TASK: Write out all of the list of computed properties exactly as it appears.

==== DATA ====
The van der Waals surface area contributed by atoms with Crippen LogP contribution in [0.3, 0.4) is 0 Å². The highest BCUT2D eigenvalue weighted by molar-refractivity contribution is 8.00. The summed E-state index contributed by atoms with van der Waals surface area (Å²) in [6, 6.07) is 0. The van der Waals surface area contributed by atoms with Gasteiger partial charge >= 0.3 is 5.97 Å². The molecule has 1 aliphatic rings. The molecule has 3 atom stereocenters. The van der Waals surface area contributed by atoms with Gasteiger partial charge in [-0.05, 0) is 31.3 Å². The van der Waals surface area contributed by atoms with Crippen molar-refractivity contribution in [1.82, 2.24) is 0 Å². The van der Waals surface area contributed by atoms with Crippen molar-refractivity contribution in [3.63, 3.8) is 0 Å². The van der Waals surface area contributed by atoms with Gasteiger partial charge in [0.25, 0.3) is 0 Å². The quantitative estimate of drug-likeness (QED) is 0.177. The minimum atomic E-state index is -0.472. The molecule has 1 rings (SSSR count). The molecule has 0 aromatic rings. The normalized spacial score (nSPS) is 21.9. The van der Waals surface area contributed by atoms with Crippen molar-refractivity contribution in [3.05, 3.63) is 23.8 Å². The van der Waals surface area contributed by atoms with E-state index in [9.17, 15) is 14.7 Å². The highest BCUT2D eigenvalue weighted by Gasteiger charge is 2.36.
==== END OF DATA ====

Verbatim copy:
The van der Waals surface area contributed by atoms with Crippen LogP contribution in [0.3, 0.4) is 0 Å². The highest BCUT2D eigenvalue weighted by molar-refractivity contribution is 8.00. The summed E-state index contributed by atoms with van der Waals surface area (Å²) in [6, 6.07) is 0. The van der Waals surface area contributed by atoms with Gasteiger partial charge >= 0.3 is 5.97 Å². The molecule has 1 aliphatic rings. The molecule has 3 atom stereocenters. The van der Waals surface area contributed by atoms with Gasteiger partial charge in [-0.05, 0) is 31.3 Å². The van der Waals surface area contributed by atoms with Crippen molar-refractivity contribution in [1.82, 2.24) is 0 Å². The van der Waals surface area contributed by atoms with Crippen molar-refractivity contribution in [3.63, 3.8) is 0 Å². The van der Waals surface area contributed by atoms with Gasteiger partial charge in [0.25, 0.3) is 0 Å². The quantitative estimate of drug-likeness (QED) is 0.177. The minimum atomic E-state index is -0.472. The molecule has 1 rings (SSSR count). The molecule has 0 aromatic rings. The normalized spacial score (nSPS) is 21.9. The van der Waals surface area contributed by atoms with Crippen molar-refractivity contribution in [3.05, 3.63) is 23.8 Å². The van der Waals surface area contributed by atoms with E-state index in [9.17, 15) is 14.7 Å². The highest BCUT2D eigenvalue weighted by Gasteiger charge is 2.36.